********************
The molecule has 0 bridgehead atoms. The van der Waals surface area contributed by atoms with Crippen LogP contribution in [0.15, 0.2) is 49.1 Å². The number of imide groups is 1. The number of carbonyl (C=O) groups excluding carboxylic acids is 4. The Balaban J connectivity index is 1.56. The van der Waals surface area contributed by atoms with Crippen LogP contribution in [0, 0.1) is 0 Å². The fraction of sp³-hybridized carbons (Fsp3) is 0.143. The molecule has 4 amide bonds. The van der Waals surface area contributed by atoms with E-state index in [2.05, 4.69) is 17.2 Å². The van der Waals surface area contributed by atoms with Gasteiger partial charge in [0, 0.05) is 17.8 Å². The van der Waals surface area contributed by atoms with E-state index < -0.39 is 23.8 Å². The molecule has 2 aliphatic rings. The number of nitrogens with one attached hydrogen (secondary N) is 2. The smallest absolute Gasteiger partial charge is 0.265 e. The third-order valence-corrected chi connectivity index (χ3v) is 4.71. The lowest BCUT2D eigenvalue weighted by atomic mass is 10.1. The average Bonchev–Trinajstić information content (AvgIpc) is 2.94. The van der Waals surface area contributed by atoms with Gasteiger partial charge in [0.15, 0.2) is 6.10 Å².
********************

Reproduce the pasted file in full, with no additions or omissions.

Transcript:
The molecule has 0 bridgehead atoms. The van der Waals surface area contributed by atoms with Crippen LogP contribution in [0.15, 0.2) is 49.1 Å². The number of imide groups is 1. The number of carbonyl (C=O) groups excluding carboxylic acids is 4. The Balaban J connectivity index is 1.56. The van der Waals surface area contributed by atoms with Crippen LogP contribution in [0, 0.1) is 0 Å². The fraction of sp³-hybridized carbons (Fsp3) is 0.143. The molecule has 4 amide bonds. The van der Waals surface area contributed by atoms with E-state index in [2.05, 4.69) is 17.2 Å². The van der Waals surface area contributed by atoms with Gasteiger partial charge in [0, 0.05) is 17.8 Å². The van der Waals surface area contributed by atoms with E-state index < -0.39 is 23.8 Å². The molecule has 2 aliphatic rings. The number of nitrogens with one attached hydrogen (secondary N) is 2. The smallest absolute Gasteiger partial charge is 0.265 e. The third-order valence-corrected chi connectivity index (χ3v) is 4.71. The lowest BCUT2D eigenvalue weighted by atomic mass is 10.1. The average Bonchev–Trinajstić information content (AvgIpc) is 2.94. The van der Waals surface area contributed by atoms with Gasteiger partial charge in [0.15, 0.2) is 6.10 Å².